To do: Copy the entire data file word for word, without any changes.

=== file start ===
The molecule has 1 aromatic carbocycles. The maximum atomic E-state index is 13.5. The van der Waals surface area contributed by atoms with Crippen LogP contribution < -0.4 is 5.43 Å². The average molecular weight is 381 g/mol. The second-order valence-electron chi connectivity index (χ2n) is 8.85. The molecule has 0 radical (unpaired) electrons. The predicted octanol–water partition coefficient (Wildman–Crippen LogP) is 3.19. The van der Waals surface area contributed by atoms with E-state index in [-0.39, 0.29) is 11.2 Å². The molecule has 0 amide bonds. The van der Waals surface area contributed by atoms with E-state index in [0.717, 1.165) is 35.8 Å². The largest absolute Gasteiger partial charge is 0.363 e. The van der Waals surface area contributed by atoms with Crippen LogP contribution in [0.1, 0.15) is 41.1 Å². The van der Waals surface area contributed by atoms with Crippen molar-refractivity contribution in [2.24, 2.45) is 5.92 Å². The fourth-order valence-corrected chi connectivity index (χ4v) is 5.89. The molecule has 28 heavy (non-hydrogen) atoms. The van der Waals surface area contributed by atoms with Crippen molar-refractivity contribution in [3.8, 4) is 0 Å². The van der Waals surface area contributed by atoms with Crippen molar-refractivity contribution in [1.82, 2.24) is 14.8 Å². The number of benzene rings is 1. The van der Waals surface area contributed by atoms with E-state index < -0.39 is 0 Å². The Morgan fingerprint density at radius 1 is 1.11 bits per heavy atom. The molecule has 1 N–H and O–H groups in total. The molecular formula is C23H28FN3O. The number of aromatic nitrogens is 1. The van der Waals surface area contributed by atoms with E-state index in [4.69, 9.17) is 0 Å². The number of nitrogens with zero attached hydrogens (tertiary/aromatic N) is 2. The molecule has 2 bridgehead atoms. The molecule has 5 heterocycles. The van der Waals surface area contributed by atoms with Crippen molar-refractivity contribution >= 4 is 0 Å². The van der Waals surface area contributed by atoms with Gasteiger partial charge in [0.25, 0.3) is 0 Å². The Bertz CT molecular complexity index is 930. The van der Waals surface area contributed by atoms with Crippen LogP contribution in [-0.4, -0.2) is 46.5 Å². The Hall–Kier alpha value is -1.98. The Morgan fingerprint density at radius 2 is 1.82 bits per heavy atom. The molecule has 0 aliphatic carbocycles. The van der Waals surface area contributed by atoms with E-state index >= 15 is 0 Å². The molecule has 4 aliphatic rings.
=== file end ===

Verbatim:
The molecule has 1 aromatic carbocycles. The maximum atomic E-state index is 13.5. The van der Waals surface area contributed by atoms with Crippen LogP contribution < -0.4 is 5.43 Å². The average molecular weight is 381 g/mol. The second-order valence-electron chi connectivity index (χ2n) is 8.85. The molecule has 0 radical (unpaired) electrons. The predicted octanol–water partition coefficient (Wildman–Crippen LogP) is 3.19. The van der Waals surface area contributed by atoms with E-state index in [-0.39, 0.29) is 11.2 Å². The molecule has 0 amide bonds. The van der Waals surface area contributed by atoms with E-state index in [0.717, 1.165) is 35.8 Å². The largest absolute Gasteiger partial charge is 0.363 e. The van der Waals surface area contributed by atoms with Crippen LogP contribution in [0.1, 0.15) is 41.1 Å². The van der Waals surface area contributed by atoms with Crippen molar-refractivity contribution in [2.24, 2.45) is 5.92 Å². The fourth-order valence-corrected chi connectivity index (χ4v) is 5.89. The molecule has 28 heavy (non-hydrogen) atoms. The van der Waals surface area contributed by atoms with Crippen molar-refractivity contribution in [3.8, 4) is 0 Å². The van der Waals surface area contributed by atoms with Crippen molar-refractivity contribution in [1.82, 2.24) is 14.8 Å². The number of benzene rings is 1. The van der Waals surface area contributed by atoms with E-state index < -0.39 is 0 Å². The Morgan fingerprint density at radius 1 is 1.11 bits per heavy atom. The molecule has 1 N–H and O–H groups in total. The molecular formula is C23H28FN3O. The number of aromatic nitrogens is 1. The van der Waals surface area contributed by atoms with E-state index in [4.69, 9.17) is 0 Å². The number of nitrogens with zero attached hydrogens (tertiary/aromatic N) is 2. The molecule has 2 bridgehead atoms. The molecule has 5 heterocycles. The van der Waals surface area contributed by atoms with Crippen molar-refractivity contribution >= 4 is 0 Å². The van der Waals surface area contributed by atoms with Gasteiger partial charge in [0.25, 0.3) is 0 Å². The Bertz CT molecular complexity index is 930. The van der Waals surface area contributed by atoms with Crippen LogP contribution in [-0.4, -0.2) is 46.5 Å². The Hall–Kier alpha value is -1.98. The Morgan fingerprint density at radius 2 is 1.82 bits per heavy atom. The molecule has 0 aliphatic carbocycles. The van der Waals surface area contributed by atoms with E-state index >= 15 is 0 Å². The molecule has 4 aliphatic rings.